Lewis is to be buried in Marshall, Texas on 13 August , and Baker is to be buried in Longview, Texas on 29 July.

On 7 April 1965, Lewis and Baker led a flight of four B-57B Canberra aircraft on an interdiction mission over Xiangkhoang Province, Laos.

After their B-57 initiated an attack run into heavy clouds, Lewis radioed his plane was outbound away from the target.

There was no further radio or visual contact with the crew, and search and rescue missions failed to yield any evidence of the two men or their aircraft. Although the cause of the crash is unknown, enemy fire and bad weather are believed to be contributing factors.

In July 1997, a joint U.S.-Lao People's Democratic Republic team interviewed several witnesses, two of whom led the team to the crash site. Four excavations led by the Joint POW/MIA Accounting Command (JPAC) from 2003 to 2004 yielded human remains and crew-related artifacts.

JPAC and Armed Forces DNA Identification Lab scientists used mitochondrial DNA to identify the remains as those of Lewis and Baker.

Of the 88,000 Americans missing from all conflicts, 1,827 are from the Vietnam War, with 372 of those within the country of Laos. Another 756 Americans have been accounted for in Southeast Asia since the end of the Vietnam War. Of the Americans identified, 197 are from losses in Laos.



Personal Information

Colonel [James Wimbereley] Lewis was born to Frank Hurston and Ruth Naomi Bell Lewis on 24 July 1928 in Starkville, Mississippi, where he grew up. Col. Lewis' father also served his country in World Wars I and II, joining the Army at age 14, and retiring as a major in the Air Force in 1950.

While in high school, Lewis played trombone in the Mississippi State University band. upon graduation, he joined the Air Force where he served as a member of the Air Force Band for three years. After receiving his discharge, he attended Mississippi State University for a year before transferring to North Texas State College, now University of North Texas, in Denton. During his years there, he helped establish the ROTC unit for the college. Lewis graduated in 1954, also receiving his commission into the United States Air Force as a second lieutenant.

While in college, Lewis met Barbara Gillihan, a student at Texas State College for Women, now Texas Women's University, also in Denton. They married on 28 December 1952. His son, David Scott, was born soon after graduation.

Lewis was called to active duty in April 1955. Entering pilot training in Hondo, Texas, he received his wings in 1956. Duty assignments included time in Texas, Arizona, Oklahoma, New Mexico, Montana, North Dakota, Japan, Korea, the Philippines, and finally Vietnam. Always anxious to fly, he volunteered for air time whenever and wherever he could. Because of this zeal, he maneuvered a great number of planes. His flight log included the F-100, T-33, F-84, C-119, and Ch-19, and over 1000 hours in the B-57. Commanders from base to base recorded favorable comments in his log, noting great flying ability as well as drive and dedication to his calling - the service of his country.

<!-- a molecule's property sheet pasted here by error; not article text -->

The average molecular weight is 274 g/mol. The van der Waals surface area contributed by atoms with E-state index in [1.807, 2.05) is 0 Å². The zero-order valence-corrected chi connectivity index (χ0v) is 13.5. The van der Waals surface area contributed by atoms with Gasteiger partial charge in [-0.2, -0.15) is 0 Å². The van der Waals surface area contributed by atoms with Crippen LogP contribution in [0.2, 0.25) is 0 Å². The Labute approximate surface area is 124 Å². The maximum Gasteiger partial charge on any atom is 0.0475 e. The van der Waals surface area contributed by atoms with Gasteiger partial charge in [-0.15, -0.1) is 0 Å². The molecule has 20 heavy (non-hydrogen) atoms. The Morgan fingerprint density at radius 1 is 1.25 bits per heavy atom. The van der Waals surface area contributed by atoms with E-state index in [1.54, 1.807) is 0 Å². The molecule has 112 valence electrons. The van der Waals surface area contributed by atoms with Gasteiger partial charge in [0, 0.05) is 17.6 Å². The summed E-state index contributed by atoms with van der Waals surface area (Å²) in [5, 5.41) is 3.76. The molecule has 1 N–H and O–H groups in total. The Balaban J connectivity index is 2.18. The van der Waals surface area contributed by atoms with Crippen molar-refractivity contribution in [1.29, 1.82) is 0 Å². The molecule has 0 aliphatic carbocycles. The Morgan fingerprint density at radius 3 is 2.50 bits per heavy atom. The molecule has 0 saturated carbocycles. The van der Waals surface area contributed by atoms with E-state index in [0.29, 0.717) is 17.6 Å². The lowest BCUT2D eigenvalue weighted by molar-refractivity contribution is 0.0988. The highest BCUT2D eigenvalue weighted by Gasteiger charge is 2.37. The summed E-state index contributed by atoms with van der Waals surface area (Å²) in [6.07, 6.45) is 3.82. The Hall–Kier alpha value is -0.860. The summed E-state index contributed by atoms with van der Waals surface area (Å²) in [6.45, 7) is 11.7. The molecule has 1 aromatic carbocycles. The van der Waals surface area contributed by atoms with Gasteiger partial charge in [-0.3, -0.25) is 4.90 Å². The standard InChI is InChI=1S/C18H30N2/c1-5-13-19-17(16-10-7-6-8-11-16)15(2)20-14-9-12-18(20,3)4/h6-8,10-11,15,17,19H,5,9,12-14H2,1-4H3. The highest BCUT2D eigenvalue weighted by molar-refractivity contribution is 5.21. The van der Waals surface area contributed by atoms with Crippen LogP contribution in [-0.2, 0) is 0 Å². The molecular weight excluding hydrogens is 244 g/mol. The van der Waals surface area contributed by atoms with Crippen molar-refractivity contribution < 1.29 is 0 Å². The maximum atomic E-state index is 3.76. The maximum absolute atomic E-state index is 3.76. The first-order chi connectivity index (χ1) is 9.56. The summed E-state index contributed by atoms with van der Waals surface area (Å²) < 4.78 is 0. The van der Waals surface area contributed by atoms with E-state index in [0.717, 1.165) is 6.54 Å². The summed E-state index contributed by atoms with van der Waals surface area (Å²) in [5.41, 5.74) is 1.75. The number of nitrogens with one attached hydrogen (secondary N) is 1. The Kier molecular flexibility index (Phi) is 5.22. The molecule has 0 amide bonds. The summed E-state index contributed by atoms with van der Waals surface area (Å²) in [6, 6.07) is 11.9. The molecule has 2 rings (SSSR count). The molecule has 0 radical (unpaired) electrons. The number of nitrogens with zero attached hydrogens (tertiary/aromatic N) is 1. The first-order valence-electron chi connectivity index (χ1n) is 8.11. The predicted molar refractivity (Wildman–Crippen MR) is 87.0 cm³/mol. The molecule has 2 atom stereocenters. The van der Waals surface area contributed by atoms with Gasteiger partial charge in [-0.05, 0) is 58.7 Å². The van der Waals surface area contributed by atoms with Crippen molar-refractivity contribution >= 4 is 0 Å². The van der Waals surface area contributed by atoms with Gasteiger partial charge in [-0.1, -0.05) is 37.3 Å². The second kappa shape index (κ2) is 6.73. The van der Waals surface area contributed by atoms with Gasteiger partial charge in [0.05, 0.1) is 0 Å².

During this time, two daughters joined the Lewis family: Donna Carol, born in Oklahoma City in 1958, and Diana Gail, born in Tachikawa, Japan, in 1964.

Lewis and his family served at Yokota AFB in Japan in 1963 and 1964, where he flew the B-57B Canberra bomber. His squadron was transferred to Clark AFB on the Philippine Islands with his family joining him soon after the birth of their third child. A short time later, on 05 August 1964, Lewis' squadron was deployed to Vietnam after the Gulf of Tonkin incident and the beginning of the war. His squadron was engaged in the first bombing mission over North Vietnam where he continued flying until his loss.

Colonel Lewis was dedicated to God, his family, the Air Force, and to flying. He had a great love for a variety of music, photography, and carpentry. He acquired an extensive record collection and built his own stereo system, which gave him tremendous pleasure and relaxation. He volunteered as choir director for his church while stationed at Tinker AFB in Oklahoma.


Remains Returned

Memorial services were held on 13 August 2005 for James Lewis, who was promoted to Colonel during the time he was maintained missing. As with Arthur Baker, I had the privilege of attending the funeral -- really, a celebration of his life -- and talking with the family, to whom I thank for allowing me to share the above information with you. Also, like Arthur Baker, just because Lewis is now home does not mean that he will soon be forgotten. He too has become a part of me and will forever remain a part of me.

The Lewis family suggests that memorials be made to the National League of Families of Prisoners of War and Missing in Action in Southeast Asia, 1005 Glebe Rd., Suite 150, Arlington, Virginia 22201.

Return to the Vietnam War POW/MIA List